As the small town of Lewiston, Maine transitioned from a tranquil Wednesday evening to a horrific night of terror, the once ordinary community gathering had turned into a deadly rampage. Adorned with tales of laughter, cornhole tournaments, and hearty meals, the chilling echo of gunfire had abruptly disrupted all joy.
A lethal mass shooting which sent shockwaves through the town and beyond, now marks the nation’s bloodiest massacre this year. It had left a trail of eighteen lost lives including innocent minors, and thirteen injured, adding to the already swelling number of gun-related atrocities in the country.
The mammoth manhunt that followed ended in tragedy when the suspected perpetrator, Robert Card was found lifeless by the riverbed of Lisbon Falls. Investigations revealed his demise by a self-inflicted gunshot, marking an ominous end to an agonizing two-day search.
The victims’ stories unfolded as heart-rending narratives of everyday individuals who met an untimely end. They ranged from a college-going lad who was engrossed in a bowling game with his father, to an elderly gentleman who was the oldest person to have perished in the tragic event.
Among the victims was Tricia Asselin, a 53-year-old employee of the ill-fated bowling alley, Just-in-Time Recreation. On the fateful day, she had exhibited courage and selflessness in the face of horror. Tragically, her actions led to her untimely demise, leaving her surviving sister to recount her bravery.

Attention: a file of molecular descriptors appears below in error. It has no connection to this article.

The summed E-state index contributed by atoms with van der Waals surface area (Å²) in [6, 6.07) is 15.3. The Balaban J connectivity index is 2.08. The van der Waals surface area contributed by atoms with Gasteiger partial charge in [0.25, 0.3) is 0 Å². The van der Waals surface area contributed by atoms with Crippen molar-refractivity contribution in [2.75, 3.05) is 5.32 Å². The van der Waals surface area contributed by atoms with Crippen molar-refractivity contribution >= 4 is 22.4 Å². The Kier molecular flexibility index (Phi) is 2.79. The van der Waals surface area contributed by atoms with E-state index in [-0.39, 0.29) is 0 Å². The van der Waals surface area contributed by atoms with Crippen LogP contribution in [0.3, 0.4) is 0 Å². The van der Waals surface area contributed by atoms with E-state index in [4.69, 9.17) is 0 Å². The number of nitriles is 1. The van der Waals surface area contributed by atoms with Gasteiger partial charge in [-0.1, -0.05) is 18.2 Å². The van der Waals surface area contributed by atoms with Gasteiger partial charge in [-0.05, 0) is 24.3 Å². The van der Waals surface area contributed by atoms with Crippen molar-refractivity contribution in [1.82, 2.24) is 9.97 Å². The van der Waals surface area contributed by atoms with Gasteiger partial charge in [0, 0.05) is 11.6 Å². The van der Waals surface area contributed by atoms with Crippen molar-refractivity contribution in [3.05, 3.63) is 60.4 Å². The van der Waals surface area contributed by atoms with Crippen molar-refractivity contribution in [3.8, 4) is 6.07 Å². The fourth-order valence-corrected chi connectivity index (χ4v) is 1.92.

Stephen Vozzella, too, was claimed by the shooting. Honoring his memory, the New England Deaf Cornhole community shared Vozzella’s enthusiastic participation in their competitions brought the events alive. His life was taken abruptly leaving a vacuum in his community.
Apart from Vozzella, the community lost another three of its cherished members, as noted by the Governor Baxter School for the Deaf. Among those were cornhole enthusiast Peyton Brewer-Ross, who was caught in the crossfire at the Schemengees Bar & Grille Restaurant during the tournament.
Other victims included Tommy Conrad, a bowling alley manager, and Michael Deslauriers II who lost their lives attempting to protect the community, while Jason Walker, Bryan MacFarlane, Arthur “Artie” Strout, Joseph Walker, William “Bill” Young, and Aaron Young also fell prey to the ill-fated event.
Lives were irrevocably impacted, not only of the departed but also of those left behind. For instance, Joshua Seal, 36, was a crucial figure in the Maine deaf community, interpreting Maine Gov. Janet Mills’ and Dr. Nirav Shah’s daily Covid-19 briefings. His loss has left a significant void in countless lives, not least of those being his wife and four children.
Heroic tales also emerged in the aftermath of the shooting. Lucille and Bob Violette tried to save their students amidst the chaos, tragically losing their lives in the process.
Ron Morin, known for his infectious energy, was claimed by the tragedy, leaving behind a sorrowful legacy. Larger-than-life figures like William Frank Brackett and Bill Young, a loving father and the rock of his family, mark the heavy toll of the massacre. Each story adds another layer of grief to the mournful saga.
As the town begins its long and painful process of healing, across the nation, the conversation about gun violence remains perpetually consequential. As we remember the victims and seek comfort in prayers, we remain hopeful, in the face of such tragedies, for a tomorrow more peaceful than today.